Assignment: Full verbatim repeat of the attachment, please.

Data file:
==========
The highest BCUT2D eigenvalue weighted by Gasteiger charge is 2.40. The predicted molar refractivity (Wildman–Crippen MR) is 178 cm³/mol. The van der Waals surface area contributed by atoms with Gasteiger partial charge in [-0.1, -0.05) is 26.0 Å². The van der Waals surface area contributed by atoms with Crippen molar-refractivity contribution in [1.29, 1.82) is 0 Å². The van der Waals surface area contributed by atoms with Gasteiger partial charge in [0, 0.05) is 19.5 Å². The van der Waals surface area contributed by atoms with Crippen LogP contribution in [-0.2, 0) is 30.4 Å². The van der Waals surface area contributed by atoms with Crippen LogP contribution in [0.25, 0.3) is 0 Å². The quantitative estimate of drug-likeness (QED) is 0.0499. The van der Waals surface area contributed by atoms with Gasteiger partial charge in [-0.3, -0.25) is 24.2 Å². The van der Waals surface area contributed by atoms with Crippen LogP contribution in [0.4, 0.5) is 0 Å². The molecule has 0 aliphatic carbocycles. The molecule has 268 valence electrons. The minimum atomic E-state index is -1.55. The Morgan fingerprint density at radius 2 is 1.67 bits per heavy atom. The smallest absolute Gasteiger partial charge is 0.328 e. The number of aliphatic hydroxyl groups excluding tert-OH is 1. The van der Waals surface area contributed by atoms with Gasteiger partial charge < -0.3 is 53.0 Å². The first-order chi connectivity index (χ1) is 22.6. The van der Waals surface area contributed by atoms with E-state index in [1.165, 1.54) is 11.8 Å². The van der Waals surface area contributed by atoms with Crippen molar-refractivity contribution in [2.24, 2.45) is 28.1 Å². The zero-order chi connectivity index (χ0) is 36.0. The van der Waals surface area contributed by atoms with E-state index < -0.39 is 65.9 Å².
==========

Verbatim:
The highest BCUT2D eigenvalue weighted by Gasteiger charge is 2.40. The predicted molar refractivity (Wildman–Crippen MR) is 178 cm³/mol. The van der Waals surface area contributed by atoms with Gasteiger partial charge in [-0.1, -0.05) is 26.0 Å². The van der Waals surface area contributed by atoms with Crippen molar-refractivity contribution in [1.29, 1.82) is 0 Å². The van der Waals surface area contributed by atoms with Gasteiger partial charge in [0, 0.05) is 19.5 Å². The van der Waals surface area contributed by atoms with Crippen LogP contribution in [-0.2, 0) is 30.4 Å². The van der Waals surface area contributed by atoms with Crippen LogP contribution in [0.25, 0.3) is 0 Å². The quantitative estimate of drug-likeness (QED) is 0.0499. The van der Waals surface area contributed by atoms with Gasteiger partial charge in [-0.3, -0.25) is 24.2 Å². The van der Waals surface area contributed by atoms with Crippen LogP contribution in [0.4, 0.5) is 0 Å². The molecule has 0 aliphatic carbocycles. The molecule has 268 valence electrons. The minimum atomic E-state index is -1.55. The Morgan fingerprint density at radius 2 is 1.67 bits per heavy atom. The smallest absolute Gasteiger partial charge is 0.328 e. The number of aliphatic hydroxyl groups excluding tert-OH is 1. The van der Waals surface area contributed by atoms with Gasteiger partial charge < -0.3 is 53.0 Å². The first-order chi connectivity index (χ1) is 22.6. The van der Waals surface area contributed by atoms with E-state index in [1.165, 1.54) is 11.8 Å². The van der Waals surface area contributed by atoms with Crippen molar-refractivity contribution in [2.24, 2.45) is 28.1 Å². The zero-order chi connectivity index (χ0) is 36.0. The van der Waals surface area contributed by atoms with E-state index < -0.39 is 65.9 Å².